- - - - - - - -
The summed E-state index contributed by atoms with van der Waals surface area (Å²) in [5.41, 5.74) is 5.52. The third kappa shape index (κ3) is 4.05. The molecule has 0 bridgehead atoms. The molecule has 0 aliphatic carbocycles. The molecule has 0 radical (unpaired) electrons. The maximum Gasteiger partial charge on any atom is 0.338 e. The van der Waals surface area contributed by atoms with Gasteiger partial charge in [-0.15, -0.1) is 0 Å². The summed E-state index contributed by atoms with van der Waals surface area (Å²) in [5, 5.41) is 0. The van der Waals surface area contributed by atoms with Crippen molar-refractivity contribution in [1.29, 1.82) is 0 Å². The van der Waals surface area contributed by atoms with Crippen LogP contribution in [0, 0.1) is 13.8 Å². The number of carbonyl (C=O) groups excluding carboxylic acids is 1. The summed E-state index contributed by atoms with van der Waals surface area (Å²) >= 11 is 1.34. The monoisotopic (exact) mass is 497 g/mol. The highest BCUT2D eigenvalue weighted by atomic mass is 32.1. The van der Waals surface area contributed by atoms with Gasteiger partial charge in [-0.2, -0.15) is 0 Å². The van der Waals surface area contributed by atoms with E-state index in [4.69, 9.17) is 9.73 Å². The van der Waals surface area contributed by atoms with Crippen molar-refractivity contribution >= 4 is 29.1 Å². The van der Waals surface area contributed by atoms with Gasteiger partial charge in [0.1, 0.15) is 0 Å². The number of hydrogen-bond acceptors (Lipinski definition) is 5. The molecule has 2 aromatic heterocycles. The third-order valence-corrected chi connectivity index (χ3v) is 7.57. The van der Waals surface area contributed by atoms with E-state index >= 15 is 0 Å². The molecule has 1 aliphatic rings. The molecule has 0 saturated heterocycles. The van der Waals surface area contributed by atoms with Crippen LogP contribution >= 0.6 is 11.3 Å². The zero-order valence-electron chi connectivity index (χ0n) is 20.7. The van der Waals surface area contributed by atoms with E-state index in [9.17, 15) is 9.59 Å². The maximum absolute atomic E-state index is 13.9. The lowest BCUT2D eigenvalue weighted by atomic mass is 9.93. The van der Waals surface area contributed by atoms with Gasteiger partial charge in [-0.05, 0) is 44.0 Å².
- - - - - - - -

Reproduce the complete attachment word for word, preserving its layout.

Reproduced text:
The summed E-state index contributed by atoms with van der Waals surface area (Å²) in [5.41, 5.74) is 5.52. The third kappa shape index (κ3) is 4.05. The molecule has 0 bridgehead atoms. The molecule has 0 aliphatic carbocycles. The molecule has 0 radical (unpaired) electrons. The maximum Gasteiger partial charge on any atom is 0.338 e. The van der Waals surface area contributed by atoms with Gasteiger partial charge in [-0.15, -0.1) is 0 Å². The summed E-state index contributed by atoms with van der Waals surface area (Å²) in [5, 5.41) is 0. The van der Waals surface area contributed by atoms with Crippen molar-refractivity contribution in [1.29, 1.82) is 0 Å². The van der Waals surface area contributed by atoms with Crippen LogP contribution in [0, 0.1) is 13.8 Å². The number of carbonyl (C=O) groups excluding carboxylic acids is 1. The summed E-state index contributed by atoms with van der Waals surface area (Å²) >= 11 is 1.34. The monoisotopic (exact) mass is 497 g/mol. The highest BCUT2D eigenvalue weighted by atomic mass is 32.1. The van der Waals surface area contributed by atoms with Gasteiger partial charge in [-0.2, -0.15) is 0 Å². The van der Waals surface area contributed by atoms with E-state index in [4.69, 9.17) is 9.73 Å². The van der Waals surface area contributed by atoms with Crippen molar-refractivity contribution >= 4 is 29.1 Å². The van der Waals surface area contributed by atoms with Gasteiger partial charge in [0.1, 0.15) is 0 Å². The number of hydrogen-bond acceptors (Lipinski definition) is 5. The molecule has 2 aromatic heterocycles. The third-order valence-corrected chi connectivity index (χ3v) is 7.57. The van der Waals surface area contributed by atoms with E-state index >= 15 is 0 Å². The molecule has 1 aliphatic rings. The molecule has 0 saturated heterocycles. The van der Waals surface area contributed by atoms with Crippen LogP contribution >= 0.6 is 11.3 Å². The zero-order valence-electron chi connectivity index (χ0n) is 20.7. The van der Waals surface area contributed by atoms with E-state index in [9.17, 15) is 9.59 Å². The maximum absolute atomic E-state index is 13.9. The lowest BCUT2D eigenvalue weighted by atomic mass is 9.93. The van der Waals surface area contributed by atoms with Gasteiger partial charge in [-0.05, 0) is 44.0 Å².